Everywhere there are small narrow laneways, just wide enough for 2 people to pass. The buildings stand close against the alleys and the residents watch our team as we move towards the distribution point. Everyone is smiling and welcoming, and they know that the bags on our motorcycles contain hot food for the members of their community in need.
As the line diminishes we begin to offer meals to the women and men. In this area many of the elderly are suffering from cataracts and their one undamaged eye shines with gratitude from their frail bodies. The women walk up in their wet and muddy saris. Fathers, whose families are trapped by the high water, begin to arrive. We give each enough for their whole family waiting for their return. More dirty, wet and raggedly clothed children come running along the path seeking food. It is amazing how politely and quietly they stand and wait, only looking at us with their eyes.
A large tank of fresh water is located on the limits of the floodwaters and residents fill bottles and jugs to have drinking water. One man kneels beneath the faucet and opens the valve to give himself a short bath. The residents immediately howl in displeasure as he is quickly chastised for his selfishness.
Having served about 500 meals, we walk further along the Varuna river to find a boat to continue the distributions. In this area, the only access to the houses is by boat. We walk out to where the boat is waiting, up to our thighs in the muddy and polluted waters of the Varuna. And, we find that a medical emergency has arisen. A woman is giving birth and urgently needs medical aid. So our boat unloads the local residents and heads back into the floodwaters to assist.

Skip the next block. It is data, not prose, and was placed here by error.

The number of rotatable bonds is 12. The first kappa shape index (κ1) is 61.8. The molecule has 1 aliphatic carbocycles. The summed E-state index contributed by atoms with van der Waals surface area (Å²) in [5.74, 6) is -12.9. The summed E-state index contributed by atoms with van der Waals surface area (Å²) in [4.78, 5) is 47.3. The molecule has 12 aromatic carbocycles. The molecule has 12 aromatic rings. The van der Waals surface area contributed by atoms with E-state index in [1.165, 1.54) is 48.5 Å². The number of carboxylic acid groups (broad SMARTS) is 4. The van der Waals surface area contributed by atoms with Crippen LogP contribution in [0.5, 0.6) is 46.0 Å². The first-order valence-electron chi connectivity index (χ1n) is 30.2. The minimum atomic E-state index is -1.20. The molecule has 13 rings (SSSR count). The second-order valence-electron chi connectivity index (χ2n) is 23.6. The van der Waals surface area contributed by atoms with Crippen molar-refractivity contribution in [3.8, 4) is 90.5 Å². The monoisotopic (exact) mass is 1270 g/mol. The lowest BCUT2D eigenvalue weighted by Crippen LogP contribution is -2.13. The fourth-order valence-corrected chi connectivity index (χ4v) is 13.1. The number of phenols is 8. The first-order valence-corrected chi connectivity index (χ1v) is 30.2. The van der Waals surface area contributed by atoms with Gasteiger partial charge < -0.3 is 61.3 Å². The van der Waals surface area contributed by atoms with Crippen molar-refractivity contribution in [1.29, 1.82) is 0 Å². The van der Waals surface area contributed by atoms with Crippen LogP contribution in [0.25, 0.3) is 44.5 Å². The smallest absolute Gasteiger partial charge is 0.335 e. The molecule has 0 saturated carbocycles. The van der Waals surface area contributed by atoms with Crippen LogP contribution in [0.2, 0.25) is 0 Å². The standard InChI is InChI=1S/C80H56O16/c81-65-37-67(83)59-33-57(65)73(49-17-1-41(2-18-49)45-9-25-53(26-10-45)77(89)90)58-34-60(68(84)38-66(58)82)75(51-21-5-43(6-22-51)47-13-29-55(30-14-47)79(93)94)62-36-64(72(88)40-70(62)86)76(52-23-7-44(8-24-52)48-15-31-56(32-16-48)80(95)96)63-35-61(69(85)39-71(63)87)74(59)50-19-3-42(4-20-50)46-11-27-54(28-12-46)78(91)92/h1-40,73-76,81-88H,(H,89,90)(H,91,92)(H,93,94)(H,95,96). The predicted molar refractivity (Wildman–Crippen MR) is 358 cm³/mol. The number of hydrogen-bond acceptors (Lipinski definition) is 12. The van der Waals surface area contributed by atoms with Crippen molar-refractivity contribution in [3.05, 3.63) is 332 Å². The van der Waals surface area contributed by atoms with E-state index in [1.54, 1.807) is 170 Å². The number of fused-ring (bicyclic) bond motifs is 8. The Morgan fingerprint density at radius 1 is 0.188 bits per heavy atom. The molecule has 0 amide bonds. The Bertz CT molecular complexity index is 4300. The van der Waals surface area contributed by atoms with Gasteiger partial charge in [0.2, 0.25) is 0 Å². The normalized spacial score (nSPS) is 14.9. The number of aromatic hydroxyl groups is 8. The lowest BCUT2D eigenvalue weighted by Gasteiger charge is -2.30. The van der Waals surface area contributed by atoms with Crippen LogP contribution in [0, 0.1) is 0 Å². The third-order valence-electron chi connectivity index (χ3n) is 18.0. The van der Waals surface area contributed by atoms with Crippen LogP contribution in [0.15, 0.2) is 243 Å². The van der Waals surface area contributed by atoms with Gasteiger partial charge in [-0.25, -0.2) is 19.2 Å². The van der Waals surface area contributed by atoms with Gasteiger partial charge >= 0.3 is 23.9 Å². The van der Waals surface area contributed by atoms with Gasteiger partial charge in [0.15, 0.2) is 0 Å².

A decision is made to take this food to another area, as with this wait, the food will no longer be hot when received. So we return and the valuable packages of warm nourishing food are loaded on the motorcycle to be taken to the next site. It is disappointing that we cannot serve these people today, but it is part of the reality in a situation such as this. So many things we take for granted are challenged and each situation must be prioritized given limited resources. It is a profound opportunity for us as volunteers to understand the plight of truly not having enough.